Pamela Bernal, Honours Conflict Studies and Human Rights, Program Support Officer – Colombian Campaign to Ban Landmines (CCBL)
Embarking on the three-month journey that was my virtual internship, I knew well that challenges that had awaited me. While my cohort and I were duly prepared, there were some parts of this experience that each of us had to face head-on and adapt to in response to the changing needs of our organizations and our positions, the latter made even more unique as they were based online. Thankfully, the support, of supervisors and colleagues at the Colombian Campaign to Ban Landmines (CCBL) and advisors at the Faculty of Social Sciences, eased my transition into the world of virtual internships and its expectations of me as a Program Support Officer for the CCBL’s Community Liaison Team and the Projects and Monitoring Team.
I began this experience with various objectives, but I believe the most important of these was to uphold the advice I gave myself after consulting various sources on what to expect through this experience: to be as patient, flexible, and open to learning anything as possible. Working at a distance for organizations that are affected by the realities of the COVID-19 public health crisis, issues of public order, and evolving security situations, one must be understanding that assignments and responsibilities change with the realities on-the-ground. Working for the Community Liaison Team, I listened to the weekly reports of my colleagues and was stricken and humbled by the intense experiences they encountered on a daily basis, experiences such as mounting insecurities threatening the stability of local communities and assassinations of local leaders and peers within or involved with the mine action sector in Colombia. Furthermore, in working with this team, I learned about the principles and components of integrated community assistance in this sector as well as some of the complexities of implementing humanitarian programs in unpredictable environments and situations, such as the ones the COVID-19 pandemic has presented. These circumstances have placed a significant strain on both assistance and demining projects for distinct but overlapping reasons.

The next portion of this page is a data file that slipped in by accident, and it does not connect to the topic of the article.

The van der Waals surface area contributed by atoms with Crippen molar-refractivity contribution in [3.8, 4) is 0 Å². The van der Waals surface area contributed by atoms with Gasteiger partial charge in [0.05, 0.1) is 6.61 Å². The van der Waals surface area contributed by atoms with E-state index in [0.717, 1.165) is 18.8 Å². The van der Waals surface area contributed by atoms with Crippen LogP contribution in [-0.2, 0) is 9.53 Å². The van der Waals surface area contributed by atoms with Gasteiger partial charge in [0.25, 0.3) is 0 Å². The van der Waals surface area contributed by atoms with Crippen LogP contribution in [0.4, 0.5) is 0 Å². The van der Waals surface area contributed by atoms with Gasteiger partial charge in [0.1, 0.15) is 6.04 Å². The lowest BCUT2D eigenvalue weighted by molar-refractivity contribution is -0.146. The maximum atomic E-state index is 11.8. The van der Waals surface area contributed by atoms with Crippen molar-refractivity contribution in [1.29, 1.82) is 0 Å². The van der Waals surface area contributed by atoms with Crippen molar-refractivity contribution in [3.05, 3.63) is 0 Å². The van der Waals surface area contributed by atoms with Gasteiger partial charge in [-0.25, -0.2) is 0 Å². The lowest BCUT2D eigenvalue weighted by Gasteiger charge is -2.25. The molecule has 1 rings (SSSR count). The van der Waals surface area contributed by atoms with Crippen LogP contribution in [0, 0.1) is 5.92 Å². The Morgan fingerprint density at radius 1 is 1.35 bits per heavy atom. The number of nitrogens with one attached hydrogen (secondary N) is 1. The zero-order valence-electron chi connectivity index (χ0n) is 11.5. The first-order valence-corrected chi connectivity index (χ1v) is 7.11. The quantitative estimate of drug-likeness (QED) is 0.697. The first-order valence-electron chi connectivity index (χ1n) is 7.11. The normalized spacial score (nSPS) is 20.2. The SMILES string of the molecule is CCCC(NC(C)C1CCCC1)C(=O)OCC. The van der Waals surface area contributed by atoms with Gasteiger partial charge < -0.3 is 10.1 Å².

Nevertheless, in working with the Projects and Monitoring Team, I was able to witness in real time how projects and programs were being modified and improved in response to unfolding realties. Using new and/or revised internal policies, operations protocols, and communication methods, the last of which especially interested me, the Projects and Monitoring team worked to ensure that projects implemented adaptation and mitigation strategies to account for new difficulties in the face of rising regional tensions and COVID contingencies. It was very interesting to see how much effort and coordination goes into the projects whose reports I helped review, for example, elements of general principles and objectives, considerations on ethical requirements, project/data management, knowledge production, risk management, guidelines for monitoring and follow-up practices, and feedback mechanisms for continual improvement, accountability, lessons learned, and improved practices.
Finally, despite being based outside of my host country, I learned so much about the mine action sector from the Colombian context and the pillars of mine action, specifically, mine risk education, mine clearance, and victim assistance. Moreover, taking this virtual internship opportunity allowed me to learn much more about myself, my preferences, and my work habits while contributing to an important mission. This virtual placement did not come without its challenges, but going the extra mile, reading reports from other departments, reaching out to other teams and offering additional support, and taking advantage of optional training and meetings that arose personally allowed me to gain the most that I could from this experience. I am grateful that I was given this opportunity as an international placement was always out of reach due to the costs and difficulties associated with temporarily relocating. Thus, I urge prospective applicants to research more about the virtual internship experience, research about the organizations to which you may want to apply, and truly consider this opportunity, be it in virtual or travel format, for it just may surprise you what you can learn and what you can do to facilitate positive change regardless of your surroundings and circumstances.